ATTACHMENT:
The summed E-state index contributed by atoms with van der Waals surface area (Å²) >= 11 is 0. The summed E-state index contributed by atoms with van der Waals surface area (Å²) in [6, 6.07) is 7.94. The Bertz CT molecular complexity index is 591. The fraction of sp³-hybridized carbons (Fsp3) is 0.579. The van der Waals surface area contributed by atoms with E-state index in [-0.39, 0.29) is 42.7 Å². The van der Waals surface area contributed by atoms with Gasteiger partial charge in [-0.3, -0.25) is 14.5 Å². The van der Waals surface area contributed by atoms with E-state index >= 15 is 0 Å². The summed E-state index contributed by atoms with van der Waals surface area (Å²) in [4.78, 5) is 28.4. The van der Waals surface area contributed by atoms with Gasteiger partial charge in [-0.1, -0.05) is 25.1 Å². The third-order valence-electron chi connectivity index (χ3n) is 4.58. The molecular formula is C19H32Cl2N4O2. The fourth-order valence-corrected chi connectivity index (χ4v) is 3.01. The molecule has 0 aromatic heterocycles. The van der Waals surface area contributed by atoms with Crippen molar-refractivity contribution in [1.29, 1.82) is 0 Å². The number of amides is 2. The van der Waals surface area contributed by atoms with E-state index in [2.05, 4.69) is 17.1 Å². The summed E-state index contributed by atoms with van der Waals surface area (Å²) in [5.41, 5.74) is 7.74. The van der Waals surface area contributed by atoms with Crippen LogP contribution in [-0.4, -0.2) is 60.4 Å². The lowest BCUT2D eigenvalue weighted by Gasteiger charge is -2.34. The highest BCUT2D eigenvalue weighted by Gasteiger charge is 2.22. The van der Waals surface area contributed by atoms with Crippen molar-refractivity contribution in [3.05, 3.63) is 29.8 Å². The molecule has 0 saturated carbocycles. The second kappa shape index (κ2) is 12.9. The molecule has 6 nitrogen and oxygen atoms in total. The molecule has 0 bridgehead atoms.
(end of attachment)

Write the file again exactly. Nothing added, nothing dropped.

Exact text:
The summed E-state index contributed by atoms with van der Waals surface area (Å²) >= 11 is 0. The summed E-state index contributed by atoms with van der Waals surface area (Å²) in [6, 6.07) is 7.94. The Bertz CT molecular complexity index is 591. The fraction of sp³-hybridized carbons (Fsp3) is 0.579. The van der Waals surface area contributed by atoms with E-state index in [-0.39, 0.29) is 42.7 Å². The van der Waals surface area contributed by atoms with Gasteiger partial charge in [-0.3, -0.25) is 14.5 Å². The van der Waals surface area contributed by atoms with E-state index >= 15 is 0 Å². The summed E-state index contributed by atoms with van der Waals surface area (Å²) in [4.78, 5) is 28.4. The van der Waals surface area contributed by atoms with Gasteiger partial charge in [-0.1, -0.05) is 25.1 Å². The third-order valence-electron chi connectivity index (χ3n) is 4.58. The molecular formula is C19H32Cl2N4O2. The fourth-order valence-corrected chi connectivity index (χ4v) is 3.01. The molecule has 0 aromatic heterocycles. The van der Waals surface area contributed by atoms with Crippen molar-refractivity contribution in [1.29, 1.82) is 0 Å². The number of amides is 2. The van der Waals surface area contributed by atoms with E-state index in [2.05, 4.69) is 17.1 Å². The summed E-state index contributed by atoms with van der Waals surface area (Å²) in [5.41, 5.74) is 7.74. The van der Waals surface area contributed by atoms with Crippen LogP contribution in [-0.4, -0.2) is 60.4 Å². The lowest BCUT2D eigenvalue weighted by Gasteiger charge is -2.34. The highest BCUT2D eigenvalue weighted by Gasteiger charge is 2.22. The van der Waals surface area contributed by atoms with Crippen molar-refractivity contribution in [3.05, 3.63) is 29.8 Å². The molecule has 0 saturated carbocycles. The second kappa shape index (κ2) is 12.9. The molecule has 6 nitrogen and oxygen atoms in total. The molecule has 0 bridgehead atoms.